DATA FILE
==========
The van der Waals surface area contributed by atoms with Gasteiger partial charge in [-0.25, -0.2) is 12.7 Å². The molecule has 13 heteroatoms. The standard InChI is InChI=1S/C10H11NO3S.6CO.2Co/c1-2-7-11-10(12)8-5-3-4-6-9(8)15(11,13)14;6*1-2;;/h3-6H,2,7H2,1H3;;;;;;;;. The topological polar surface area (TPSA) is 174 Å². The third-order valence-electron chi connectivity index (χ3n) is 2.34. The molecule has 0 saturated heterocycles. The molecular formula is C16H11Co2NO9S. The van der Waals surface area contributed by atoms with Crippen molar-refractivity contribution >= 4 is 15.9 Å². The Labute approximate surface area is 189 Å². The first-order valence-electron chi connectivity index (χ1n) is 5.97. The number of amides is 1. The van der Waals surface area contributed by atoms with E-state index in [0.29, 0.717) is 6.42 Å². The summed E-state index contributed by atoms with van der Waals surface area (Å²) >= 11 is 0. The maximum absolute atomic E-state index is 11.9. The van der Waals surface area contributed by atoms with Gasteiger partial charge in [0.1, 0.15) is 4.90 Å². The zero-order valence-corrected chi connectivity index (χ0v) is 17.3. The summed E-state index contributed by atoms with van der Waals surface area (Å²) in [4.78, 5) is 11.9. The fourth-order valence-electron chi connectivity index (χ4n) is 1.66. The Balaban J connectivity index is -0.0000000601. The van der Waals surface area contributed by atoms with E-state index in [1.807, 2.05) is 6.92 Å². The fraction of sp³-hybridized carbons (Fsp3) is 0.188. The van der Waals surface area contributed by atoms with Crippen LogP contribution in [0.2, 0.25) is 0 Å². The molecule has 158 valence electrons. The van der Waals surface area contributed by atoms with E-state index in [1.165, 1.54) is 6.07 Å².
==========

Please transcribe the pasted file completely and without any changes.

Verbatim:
The van der Waals surface area contributed by atoms with Gasteiger partial charge in [-0.25, -0.2) is 12.7 Å². The molecule has 13 heteroatoms. The standard InChI is InChI=1S/C10H11NO3S.6CO.2Co/c1-2-7-11-10(12)8-5-3-4-6-9(8)15(11,13)14;6*1-2;;/h3-6H,2,7H2,1H3;;;;;;;;. The topological polar surface area (TPSA) is 174 Å². The third-order valence-electron chi connectivity index (χ3n) is 2.34. The molecule has 0 saturated heterocycles. The molecular formula is C16H11Co2NO9S. The van der Waals surface area contributed by atoms with Crippen molar-refractivity contribution >= 4 is 15.9 Å². The Labute approximate surface area is 189 Å². The first-order valence-electron chi connectivity index (χ1n) is 5.97. The number of amides is 1. The van der Waals surface area contributed by atoms with E-state index in [0.29, 0.717) is 6.42 Å². The summed E-state index contributed by atoms with van der Waals surface area (Å²) >= 11 is 0. The maximum absolute atomic E-state index is 11.9. The van der Waals surface area contributed by atoms with Gasteiger partial charge in [0.1, 0.15) is 4.90 Å². The zero-order valence-corrected chi connectivity index (χ0v) is 17.3. The summed E-state index contributed by atoms with van der Waals surface area (Å²) in [4.78, 5) is 11.9. The fourth-order valence-electron chi connectivity index (χ4n) is 1.66. The Balaban J connectivity index is -0.0000000601. The van der Waals surface area contributed by atoms with E-state index in [1.807, 2.05) is 6.92 Å². The fraction of sp³-hybridized carbons (Fsp3) is 0.188. The van der Waals surface area contributed by atoms with Crippen LogP contribution in [0.2, 0.25) is 0 Å². The molecule has 158 valence electrons. The van der Waals surface area contributed by atoms with E-state index in [1.165, 1.54) is 6.07 Å².